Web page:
HANNIBAL – Nicole Lukens, a 2008 graduate of HLGU’s nursing program, has spent the last year working with Mercy Ships. “Their results are life changing,” she said. “They are literally in the work of making the lame walk and the blind see.”
A couple years ago, Nicole felt called to use her skills in a long-term missions capacity, and after much research, decided to partner with Mercy Ships aboard the Africa Mercy (AFM), a faith-based floating hospital that delivers free, world-class surgical services to the forgotten poor in developing nations. Following her recent field service, she has committed to serving for another two years.
“My time at HLGU gave me the building blocks for what I needed be a good and compassionate nurse,” Nicole said. “I didn’t have close family members or any friends who were in the medical field so many of my nursing instructors were my first nurse mentors. I learned so much from them.”
The AFM, refitted from a Danish rail ferry, is 500 feet long and houses approximately 400 crew members from up to 40 different countries. The hospital portion of the ship covers 13,000 square feet and consists of five operating rooms, a four bed recovery, intensive care for up to five individuals and 80 ward beds. Surgical procedures provided include cataract removal and lens implants, tumor removal, cleft lip and palate reconstruction, club feet and bowed leg reconstruction, obstetric fistula repair, and more.
“Their results are life changing. They are literally in the work of making the lame walk and the blind see.” – Nicole Lukens
Nicole works aboard the AFM as a charge nurse in A Ward where one of her duties is to monitor patients after their surgeries, and though there are a lot of similarities to working in a regular hospital, there are some rewarding and challenging differences as well.
One of the biggest challenges is not being able to speak to patients without a translator. However, Nicole still feels that despite the language barrier, she is able to build stronger relationships with her patients on the ship.
Language isn’t always a barrier, though. There is a joy that cannot be expressed in words when a little boy is able to walk on straight legs and kick a soccer ball for the first time, or a little girl is able to see, when a woman is freed of a goiter that was slowly suffocating her, and when the weight of a 30 pound tumor was lifted from a young lady’s back.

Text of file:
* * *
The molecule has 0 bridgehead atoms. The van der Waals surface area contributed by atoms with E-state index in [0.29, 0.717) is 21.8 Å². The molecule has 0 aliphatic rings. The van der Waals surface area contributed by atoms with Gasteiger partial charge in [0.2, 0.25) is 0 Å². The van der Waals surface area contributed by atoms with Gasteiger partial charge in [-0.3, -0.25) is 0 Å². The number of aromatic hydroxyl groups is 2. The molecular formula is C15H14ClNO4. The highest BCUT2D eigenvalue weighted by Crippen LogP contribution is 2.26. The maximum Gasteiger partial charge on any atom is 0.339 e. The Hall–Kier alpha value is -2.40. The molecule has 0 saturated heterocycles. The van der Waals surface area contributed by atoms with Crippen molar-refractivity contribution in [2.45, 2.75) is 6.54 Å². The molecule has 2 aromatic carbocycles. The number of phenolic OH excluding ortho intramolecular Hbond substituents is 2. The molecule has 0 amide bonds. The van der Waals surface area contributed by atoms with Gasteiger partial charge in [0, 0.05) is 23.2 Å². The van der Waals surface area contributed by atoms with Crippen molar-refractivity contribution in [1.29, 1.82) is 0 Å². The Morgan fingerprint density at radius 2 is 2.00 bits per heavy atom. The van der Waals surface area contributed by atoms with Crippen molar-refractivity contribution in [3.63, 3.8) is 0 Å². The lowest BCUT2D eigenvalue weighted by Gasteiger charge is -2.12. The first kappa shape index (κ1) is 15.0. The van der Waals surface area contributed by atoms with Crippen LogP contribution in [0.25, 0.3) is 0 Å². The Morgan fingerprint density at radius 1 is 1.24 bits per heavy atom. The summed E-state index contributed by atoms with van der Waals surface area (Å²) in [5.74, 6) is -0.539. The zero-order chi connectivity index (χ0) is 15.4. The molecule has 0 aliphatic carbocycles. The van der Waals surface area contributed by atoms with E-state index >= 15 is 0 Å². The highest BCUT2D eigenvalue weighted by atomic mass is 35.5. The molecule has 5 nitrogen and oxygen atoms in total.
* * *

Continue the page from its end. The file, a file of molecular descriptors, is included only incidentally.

Nicole appreciates the Christian atmosphere on the ship. “We spend a lot of time in prayer. We start and end our working day with prayer as a team. We pray for patients just before they leave for surgery. It’s just a really nice environment to work in,” Nicole expressed.
“I love the community on the ship,” she continued. “Relationships are built very quickly because we spend so much time together.”
Close living quarters can also make personal time a bit tricky to come by, but with diligence, Nicole has managed to develop a balance. She’s also learned to be creative with storage space in the cabin she shares with three other girls.
“Since I live on a ship, the walls and ceiling are magnetic so we use magnets to hang a lot of things,” said Nicole. “I sometimes even hang my tablet on the ceiling with a magnet so I can watch movies in bed. I will miss magnetic walls when I leave the ship. They are very convenient.”
Following its recent stay in Benin, the AFM just started a 10-month field service in Cameroon. Two big benefits come from staying in a country for so long. First, it allows for more invasive surgeries that require longer recovery times.
“Releasing burn contractures and straightening crooked legs won’t do any good if we can’t provide the long physical therapy it takes to recover,” said Nicole.
Second, it allows the volunteers more time to assist in building local health resources, because in addition to providing free, life-changing surgeries, the AFM also works to train local medical staff, and strengthen the country’s healthcare system.
The AFM is not equipped to help everyone with a problem though. There are health conditions that fall out of the AFM’s scope of practice. Sometimes it’s too late to operate or the person turns out to not be a surgical candidate. Sometimes the needs are too many and all available slots are filled.
“Those are the most frustrating and heart-breaking times,” expressed Nicole. “When I first came to this country I thought I had prepared myself for such needs; however, knowledge of a need and actually seeing it are very different. I was emotionally devastated by the needs here that were so much greater than the capacity we had to help.”
Nicole sometimes fights the urge to close her eyes to that side of the world and not feel the pain, but she knows that’s not how God views things.
She said, “When we ask God to love like He loves, we must expect heartbreak because the consequences of a sinful world break His heart too. By allowing myself to really see people and feel a little of their pain, I am able to better understand the heart of God, and am being molded closer to His image.
“It’s easy to focus on the enormous scale of depravity looming before us, but in those moments all I have to do is look around me at the patients we are able to help. We may not be able to help the entire world, but for the individuals we do help, we have changed their entire world.”
Through God’s mercy, those aboard the Africa Mercy are able to live and love and do the work of the Lord in the poorest countries of the world.
“There is a strength that comes from living and working with others whose goals are the same as yours,” said Nicole. “We may have been brought to the ship by different means, we may have different ideas, we may have different levels of maturity, different talents and skills, but all of us are here because we felt a call and are acting on that call to serve the forgotten poor.”